Academic journal article East European Quarterly

The Impact of the European Union on Turkish Politics

Academic journal article East European Quarterly

The Impact of the European Union on Turkish Politics

Article excerpt


Turkey is a puzzling sight to many foreign observers. One of its puzzling aspects is its political system, it is not an authoritarian country on the other hand, it would be far-fetched to claim that it is an established democracy. Another puzzling aspect is its identity; it is not a Middle Eastern country but neither can it be categorized as a European country. These two factors, Turkey's political system and its identity, complicate its relations with the European system of states, specifically with the European Union. This paper proposes that Turkey's future in the European Union will be determined along the interplay of these two factors; but mainly focuses on importance of political factors in determining Turkey's relations with the EU. A basic proposition of the paper is that the EU has been influential about bringing some restructuring in Turkish politics. There are basically two mechanisms that enable the European Union to play such a role; (1) Turkey's Association with the European Union and (2) the Turkish aspirations for full membership.

A well noted argument is that in countries aspiring for membership, the European Community/Union has acted as a powerful actor stimulating democracy. The European Union has various tools and leverages over its associate members, such as financial aid packages, the promise of membership that foster democratization. It is within this context that the EU has impacted Turkish politics. The long path of Association enabled the European Union to push for democratization in Turkey and that is one of the mechanisms it used to stimulate political change. The second is the reward of full membership. A related aspect of the importance of political factors in Turkey's relations with the EU is tied to the concept of Europeanness. The EU has an irrevocable place in determining what is European. One implicit proposition of the paper is that Turkey's future in Europe will be rocky partly because a new European identity is being reinvented into which Turkey's inclusion is becoming harder. There are basically two definitions of Europeanness; one aspect stresses common intellectual heritage, religion and ethnicity;(1) the other stresses sharing of common values such as democratic principles. In both of these definitions, Turkey has a problem; if Europe is redefined along ethnonationalism, then Turkey's exclusion would be inevitable. If Europe is redefined along notions of liberal democracy, then one can argue either for Turkey's exclusion or for Turkey's conditional inclusion with the requirements that Turkey must reform its political system, in this definition of Europeanness, Turkey encounters certain problems because its democracy is not perceived to be along the European standards, but there is more room for maneuver.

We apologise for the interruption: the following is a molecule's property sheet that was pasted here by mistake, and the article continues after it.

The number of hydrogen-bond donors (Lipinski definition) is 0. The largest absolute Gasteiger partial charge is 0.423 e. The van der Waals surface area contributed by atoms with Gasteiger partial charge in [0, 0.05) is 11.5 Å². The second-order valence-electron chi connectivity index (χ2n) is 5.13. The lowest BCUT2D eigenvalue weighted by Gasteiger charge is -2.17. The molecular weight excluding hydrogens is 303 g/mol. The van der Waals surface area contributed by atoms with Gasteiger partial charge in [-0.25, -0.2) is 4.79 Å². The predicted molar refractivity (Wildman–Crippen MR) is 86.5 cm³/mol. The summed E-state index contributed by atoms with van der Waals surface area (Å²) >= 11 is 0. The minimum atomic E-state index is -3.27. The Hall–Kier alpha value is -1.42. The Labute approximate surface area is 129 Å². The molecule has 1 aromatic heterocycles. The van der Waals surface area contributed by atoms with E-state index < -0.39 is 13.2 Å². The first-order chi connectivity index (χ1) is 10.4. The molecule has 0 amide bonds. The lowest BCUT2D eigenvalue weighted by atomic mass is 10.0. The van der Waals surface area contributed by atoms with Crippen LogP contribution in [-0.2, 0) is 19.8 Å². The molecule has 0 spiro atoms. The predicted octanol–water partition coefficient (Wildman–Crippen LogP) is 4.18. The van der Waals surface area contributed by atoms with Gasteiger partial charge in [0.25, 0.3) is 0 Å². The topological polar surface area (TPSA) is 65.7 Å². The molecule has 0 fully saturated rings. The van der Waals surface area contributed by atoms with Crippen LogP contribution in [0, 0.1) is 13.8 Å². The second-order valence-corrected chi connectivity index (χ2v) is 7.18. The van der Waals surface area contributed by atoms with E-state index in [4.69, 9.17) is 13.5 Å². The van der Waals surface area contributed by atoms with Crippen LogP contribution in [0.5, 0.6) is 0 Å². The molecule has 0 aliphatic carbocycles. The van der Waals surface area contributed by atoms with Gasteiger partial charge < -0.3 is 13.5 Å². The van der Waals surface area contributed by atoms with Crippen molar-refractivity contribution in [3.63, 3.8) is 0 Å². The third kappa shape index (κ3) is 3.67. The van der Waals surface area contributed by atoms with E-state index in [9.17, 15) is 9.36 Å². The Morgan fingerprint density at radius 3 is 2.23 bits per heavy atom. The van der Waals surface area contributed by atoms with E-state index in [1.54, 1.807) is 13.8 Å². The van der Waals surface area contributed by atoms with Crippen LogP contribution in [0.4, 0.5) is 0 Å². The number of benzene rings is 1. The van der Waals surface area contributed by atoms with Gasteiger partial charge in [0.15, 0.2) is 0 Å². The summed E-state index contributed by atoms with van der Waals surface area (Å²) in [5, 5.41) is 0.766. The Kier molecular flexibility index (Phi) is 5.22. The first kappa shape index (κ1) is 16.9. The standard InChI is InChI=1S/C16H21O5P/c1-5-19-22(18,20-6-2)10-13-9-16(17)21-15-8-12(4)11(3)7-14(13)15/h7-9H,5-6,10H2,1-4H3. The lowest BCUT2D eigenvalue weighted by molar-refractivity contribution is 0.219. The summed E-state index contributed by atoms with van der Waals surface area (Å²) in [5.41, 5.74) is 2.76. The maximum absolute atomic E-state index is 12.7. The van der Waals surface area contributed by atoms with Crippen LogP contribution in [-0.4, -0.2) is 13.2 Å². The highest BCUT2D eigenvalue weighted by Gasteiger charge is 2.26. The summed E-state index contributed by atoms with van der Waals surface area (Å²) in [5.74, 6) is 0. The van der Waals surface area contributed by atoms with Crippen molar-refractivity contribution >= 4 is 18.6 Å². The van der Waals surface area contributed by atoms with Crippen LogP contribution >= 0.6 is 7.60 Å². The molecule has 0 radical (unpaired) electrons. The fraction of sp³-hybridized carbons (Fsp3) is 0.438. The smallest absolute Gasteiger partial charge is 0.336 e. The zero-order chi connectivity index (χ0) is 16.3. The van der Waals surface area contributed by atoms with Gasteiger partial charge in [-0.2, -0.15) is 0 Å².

In its Agenda 2000, the Commission did not recommend accession negotiations with Turkey and when the Council of the European Union acted upon these recommendations in its December 1997 Luxembourg summit, it decided not to include Turkey among the list of candidate countries with which accession negotiations would begin. These decisions were based on the conclusion that Turkey does not fulfill the necessary political preconditions for membership.

This paper focuses on the Turkish case but it has broader implications for other candidate countries such as the Central and Eastern European countries. The paper provides a short account of Turkey's Association with the EU and then proceeds on to the analysis of the EU's impact on the Turkish political system, through the channels created by the association and through the carrot of full membership.


When the Turkish Republic was established in 1923 dismantling the Ottoman Empire, a major goal of its founders was to generate an acceptance of Turkey as a European state. In order to do so, the Sultanate was abolished in 1923, the Caliphate in 1924. …

Search by... Author
Show... All Results Primary Sources Peer-reviewed


An unknown error has occurred. Please click the button below to reload the page. If the problem persists, please try again in a little while.